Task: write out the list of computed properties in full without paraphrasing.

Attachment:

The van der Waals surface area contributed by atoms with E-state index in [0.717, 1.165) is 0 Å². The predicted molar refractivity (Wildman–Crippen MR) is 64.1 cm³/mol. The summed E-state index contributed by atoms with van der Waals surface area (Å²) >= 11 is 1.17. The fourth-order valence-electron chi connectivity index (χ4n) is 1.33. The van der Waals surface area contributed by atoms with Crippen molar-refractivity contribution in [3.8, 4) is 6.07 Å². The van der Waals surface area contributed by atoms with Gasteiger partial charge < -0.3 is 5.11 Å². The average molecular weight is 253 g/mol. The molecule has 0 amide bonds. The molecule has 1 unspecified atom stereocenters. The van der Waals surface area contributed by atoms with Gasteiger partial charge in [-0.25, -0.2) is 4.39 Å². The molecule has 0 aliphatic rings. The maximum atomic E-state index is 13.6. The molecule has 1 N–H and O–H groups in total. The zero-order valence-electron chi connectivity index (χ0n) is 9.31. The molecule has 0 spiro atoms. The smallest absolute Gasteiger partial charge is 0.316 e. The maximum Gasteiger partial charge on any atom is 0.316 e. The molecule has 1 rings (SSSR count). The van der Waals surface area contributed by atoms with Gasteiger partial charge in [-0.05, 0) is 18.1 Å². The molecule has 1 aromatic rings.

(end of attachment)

The van der Waals surface area contributed by atoms with E-state index in [0.717, 1.165) is 0 Å². The predicted molar refractivity (Wildman–Crippen MR) is 64.1 cm³/mol. The summed E-state index contributed by atoms with van der Waals surface area (Å²) >= 11 is 1.17. The fourth-order valence-electron chi connectivity index (χ4n) is 1.33. The van der Waals surface area contributed by atoms with Crippen molar-refractivity contribution in [3.8, 4) is 6.07 Å². The van der Waals surface area contributed by atoms with Gasteiger partial charge < -0.3 is 5.11 Å². The average molecular weight is 253 g/mol. The molecule has 0 amide bonds. The molecule has 1 unspecified atom stereocenters. The van der Waals surface area contributed by atoms with Gasteiger partial charge in [-0.25, -0.2) is 4.39 Å². The molecule has 0 aliphatic rings. The maximum atomic E-state index is 13.6. The molecule has 1 N–H and O–H groups in total. The zero-order valence-electron chi connectivity index (χ0n) is 9.31. The molecule has 0 spiro atoms. The smallest absolute Gasteiger partial charge is 0.316 e. The maximum Gasteiger partial charge on any atom is 0.316 e. The molecule has 1 rings (SSSR count). The van der Waals surface area contributed by atoms with Gasteiger partial charge in [-0.05, 0) is 18.1 Å². The molecule has 1 aromatic rings.